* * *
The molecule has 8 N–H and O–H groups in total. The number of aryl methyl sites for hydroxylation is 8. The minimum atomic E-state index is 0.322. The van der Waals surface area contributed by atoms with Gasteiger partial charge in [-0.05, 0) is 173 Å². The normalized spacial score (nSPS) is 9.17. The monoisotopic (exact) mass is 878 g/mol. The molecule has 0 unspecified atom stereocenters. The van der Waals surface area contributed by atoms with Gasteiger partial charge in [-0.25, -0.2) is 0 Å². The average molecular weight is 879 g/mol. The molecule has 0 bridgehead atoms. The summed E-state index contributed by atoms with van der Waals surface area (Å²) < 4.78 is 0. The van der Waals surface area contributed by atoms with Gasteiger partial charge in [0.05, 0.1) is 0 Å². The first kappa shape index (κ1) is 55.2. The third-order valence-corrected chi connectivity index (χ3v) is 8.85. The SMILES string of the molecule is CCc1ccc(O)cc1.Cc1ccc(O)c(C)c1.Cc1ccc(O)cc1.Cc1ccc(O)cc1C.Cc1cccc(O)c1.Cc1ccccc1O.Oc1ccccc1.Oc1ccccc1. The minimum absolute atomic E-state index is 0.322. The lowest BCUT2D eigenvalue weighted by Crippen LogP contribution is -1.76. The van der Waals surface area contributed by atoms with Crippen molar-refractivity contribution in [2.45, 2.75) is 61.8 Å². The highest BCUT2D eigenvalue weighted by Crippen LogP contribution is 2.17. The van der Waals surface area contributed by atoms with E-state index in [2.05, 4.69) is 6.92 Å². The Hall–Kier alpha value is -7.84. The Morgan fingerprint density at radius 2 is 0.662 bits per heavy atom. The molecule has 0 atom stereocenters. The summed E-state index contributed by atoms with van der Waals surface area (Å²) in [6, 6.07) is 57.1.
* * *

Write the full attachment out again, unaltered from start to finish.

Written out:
The molecule has 8 N–H and O–H groups in total. The number of aryl methyl sites for hydroxylation is 8. The minimum atomic E-state index is 0.322. The van der Waals surface area contributed by atoms with Gasteiger partial charge in [-0.05, 0) is 173 Å². The normalized spacial score (nSPS) is 9.17. The monoisotopic (exact) mass is 878 g/mol. The molecule has 0 unspecified atom stereocenters. The van der Waals surface area contributed by atoms with Gasteiger partial charge in [-0.25, -0.2) is 0 Å². The average molecular weight is 879 g/mol. The molecule has 0 bridgehead atoms. The summed E-state index contributed by atoms with van der Waals surface area (Å²) < 4.78 is 0. The van der Waals surface area contributed by atoms with Gasteiger partial charge in [0.05, 0.1) is 0 Å². The first kappa shape index (κ1) is 55.2. The third-order valence-corrected chi connectivity index (χ3v) is 8.85. The SMILES string of the molecule is CCc1ccc(O)cc1.Cc1ccc(O)c(C)c1.Cc1ccc(O)cc1.Cc1ccc(O)cc1C.Cc1cccc(O)c1.Cc1ccccc1O.Oc1ccccc1.Oc1ccccc1. The minimum absolute atomic E-state index is 0.322. The lowest BCUT2D eigenvalue weighted by Crippen LogP contribution is -1.76. The van der Waals surface area contributed by atoms with Crippen molar-refractivity contribution in [2.45, 2.75) is 61.8 Å². The highest BCUT2D eigenvalue weighted by Crippen LogP contribution is 2.17. The van der Waals surface area contributed by atoms with E-state index in [2.05, 4.69) is 6.92 Å². The Hall–Kier alpha value is -7.84. The Morgan fingerprint density at radius 2 is 0.662 bits per heavy atom. The molecule has 0 atom stereocenters. The summed E-state index contributed by atoms with van der Waals surface area (Å²) in [6, 6.07) is 57.1.